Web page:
And I’ve also called, asked for a supervisor, and am awaiting a reply. I still don’t have a pool key nor is it clear to me when I can tell the tenant I’ll have one.

This is the same company who failed to send any bills to more than one of my owners after the property was purchased, but then sent delinquency notices. I got all that cleared up earlier in the year, changed the billing address to c/o Crossland Real Estate so the owner wouldn’t have to deal with it, but then never received any payment coupons or invoices for the next billing cycle. Month’s later another late notice arrived, for not paying the fees that were never billed.

Just to get a reality check, and make sure it wasn’t just me having trouble, I sent an email out to my property manager Yahoo Group asking:

“Is anyone else having problems with RealManage?

They don’t send bills but then they send a delinquent notice. This has happened to 3 of my owners, so I try to solve the problem by changing the mailing address to c/o Crossland Real Estate. But then the same thing happens to me. I just got off the phone with them and the guy says that unless there is an amount past due, they don’t send an invoice and that we’re just supposed to know how much to pay and pay it. That’s fine, and I can do that, but that’s not what I was told last time this happened.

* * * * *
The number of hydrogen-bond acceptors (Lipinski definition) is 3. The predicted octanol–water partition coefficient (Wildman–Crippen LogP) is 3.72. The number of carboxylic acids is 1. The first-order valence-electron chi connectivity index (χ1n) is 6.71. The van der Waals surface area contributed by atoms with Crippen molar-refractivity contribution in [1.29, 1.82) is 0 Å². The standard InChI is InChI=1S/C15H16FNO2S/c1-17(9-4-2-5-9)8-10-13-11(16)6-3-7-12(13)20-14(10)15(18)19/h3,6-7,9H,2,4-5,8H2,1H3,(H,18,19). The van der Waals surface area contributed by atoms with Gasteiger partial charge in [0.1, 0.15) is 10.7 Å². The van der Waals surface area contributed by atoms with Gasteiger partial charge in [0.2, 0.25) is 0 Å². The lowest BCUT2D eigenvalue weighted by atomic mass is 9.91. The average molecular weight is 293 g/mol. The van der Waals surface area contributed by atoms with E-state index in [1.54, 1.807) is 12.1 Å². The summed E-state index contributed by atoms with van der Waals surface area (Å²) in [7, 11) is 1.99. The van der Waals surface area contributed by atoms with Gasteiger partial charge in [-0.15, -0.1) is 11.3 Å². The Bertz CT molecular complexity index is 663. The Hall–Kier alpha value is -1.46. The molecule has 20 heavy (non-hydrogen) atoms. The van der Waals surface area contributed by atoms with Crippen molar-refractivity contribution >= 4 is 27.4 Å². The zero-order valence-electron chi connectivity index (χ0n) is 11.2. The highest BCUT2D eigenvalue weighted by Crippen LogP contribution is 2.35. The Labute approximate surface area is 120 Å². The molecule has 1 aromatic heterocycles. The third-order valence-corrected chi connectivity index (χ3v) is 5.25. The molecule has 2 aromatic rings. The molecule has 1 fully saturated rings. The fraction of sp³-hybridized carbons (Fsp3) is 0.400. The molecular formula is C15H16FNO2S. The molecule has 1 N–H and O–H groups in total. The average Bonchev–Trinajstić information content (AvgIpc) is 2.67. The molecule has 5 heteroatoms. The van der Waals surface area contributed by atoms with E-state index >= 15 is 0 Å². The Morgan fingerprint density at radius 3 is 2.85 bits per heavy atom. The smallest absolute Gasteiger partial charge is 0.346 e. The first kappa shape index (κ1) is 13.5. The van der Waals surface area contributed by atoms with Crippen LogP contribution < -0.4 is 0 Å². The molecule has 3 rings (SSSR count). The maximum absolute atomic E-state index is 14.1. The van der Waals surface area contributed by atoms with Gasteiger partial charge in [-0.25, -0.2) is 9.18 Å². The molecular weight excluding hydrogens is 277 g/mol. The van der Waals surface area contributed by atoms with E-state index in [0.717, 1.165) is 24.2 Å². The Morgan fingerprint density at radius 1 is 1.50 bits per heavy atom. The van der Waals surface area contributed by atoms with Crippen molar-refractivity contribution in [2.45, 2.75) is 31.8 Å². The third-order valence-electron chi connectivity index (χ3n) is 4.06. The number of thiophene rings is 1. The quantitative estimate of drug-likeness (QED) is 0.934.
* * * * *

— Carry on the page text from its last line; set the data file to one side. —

So, just curious if I’m having bad luck or if this company causes headaches on a regular basis for property managers.”

I received numerous responses from other Austin Property Manager, including the following three:

“I had similar problems with RealMange. The latest one is receiving an HOA bill in the mail this week for a property which closed (and paid off on the HUD) on July 8”.

“Our Owners can’t even get a hold of someone lately and keep getting the run around”.

“We are constantly battling with Real Manage over their systems. They are a headache to us as well.”

I hope the folks at RealManage HOA management take note of this article and make whatever changes are needed so they can get their act together. I hope HOAs thinking of hiring an HOA Management Company in Austin will scrutinize carefully any company they hire.

It’s embarrassing for me to have to tell my tenant that I can’t accomplish something as simple as getting them a pool card. It makes me look like an idiot, it affects the tenant’s opinion of our company and their happiness with their rental experience. Sure, I can blame it on RealManage, but the tenant doesn’t care, they just want to take the kids swimming, and summer’s almost over.

15 thoughts on “RealManage HOA Management Delivers Poor Customer Service”